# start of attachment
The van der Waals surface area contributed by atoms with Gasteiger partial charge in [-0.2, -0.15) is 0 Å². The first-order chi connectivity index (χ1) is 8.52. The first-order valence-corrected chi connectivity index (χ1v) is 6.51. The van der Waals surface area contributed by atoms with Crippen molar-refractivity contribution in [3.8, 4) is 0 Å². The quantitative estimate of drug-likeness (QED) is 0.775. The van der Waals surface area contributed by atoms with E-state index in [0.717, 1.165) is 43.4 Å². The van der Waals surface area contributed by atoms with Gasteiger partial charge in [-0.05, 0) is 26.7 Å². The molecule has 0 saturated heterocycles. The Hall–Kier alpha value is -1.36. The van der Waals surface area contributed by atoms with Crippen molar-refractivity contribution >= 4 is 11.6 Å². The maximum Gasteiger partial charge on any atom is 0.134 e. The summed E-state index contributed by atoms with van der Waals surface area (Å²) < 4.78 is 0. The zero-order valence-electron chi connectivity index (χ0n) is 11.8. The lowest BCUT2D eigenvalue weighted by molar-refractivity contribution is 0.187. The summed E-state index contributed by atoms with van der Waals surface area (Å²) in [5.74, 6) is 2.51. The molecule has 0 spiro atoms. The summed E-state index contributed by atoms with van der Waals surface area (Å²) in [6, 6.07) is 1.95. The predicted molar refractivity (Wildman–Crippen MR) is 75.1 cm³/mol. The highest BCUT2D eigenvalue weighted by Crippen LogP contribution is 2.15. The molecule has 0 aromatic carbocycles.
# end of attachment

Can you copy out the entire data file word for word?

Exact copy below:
The van der Waals surface area contributed by atoms with Gasteiger partial charge in [-0.2, -0.15) is 0 Å². The first-order chi connectivity index (χ1) is 8.52. The first-order valence-corrected chi connectivity index (χ1v) is 6.51. The van der Waals surface area contributed by atoms with Crippen molar-refractivity contribution in [3.8, 4) is 0 Å². The quantitative estimate of drug-likeness (QED) is 0.775. The van der Waals surface area contributed by atoms with E-state index in [0.717, 1.165) is 43.4 Å². The van der Waals surface area contributed by atoms with Gasteiger partial charge in [-0.05, 0) is 26.7 Å². The molecule has 0 saturated heterocycles. The Hall–Kier alpha value is -1.36. The van der Waals surface area contributed by atoms with Crippen molar-refractivity contribution >= 4 is 11.6 Å². The maximum Gasteiger partial charge on any atom is 0.134 e. The summed E-state index contributed by atoms with van der Waals surface area (Å²) < 4.78 is 0. The zero-order valence-electron chi connectivity index (χ0n) is 11.8. The lowest BCUT2D eigenvalue weighted by molar-refractivity contribution is 0.187. The summed E-state index contributed by atoms with van der Waals surface area (Å²) in [5.74, 6) is 2.51. The molecule has 0 spiro atoms. The summed E-state index contributed by atoms with van der Waals surface area (Å²) in [6, 6.07) is 1.95. The predicted molar refractivity (Wildman–Crippen MR) is 75.1 cm³/mol. The highest BCUT2D eigenvalue weighted by Crippen LogP contribution is 2.15. The molecule has 0 aromatic carbocycles.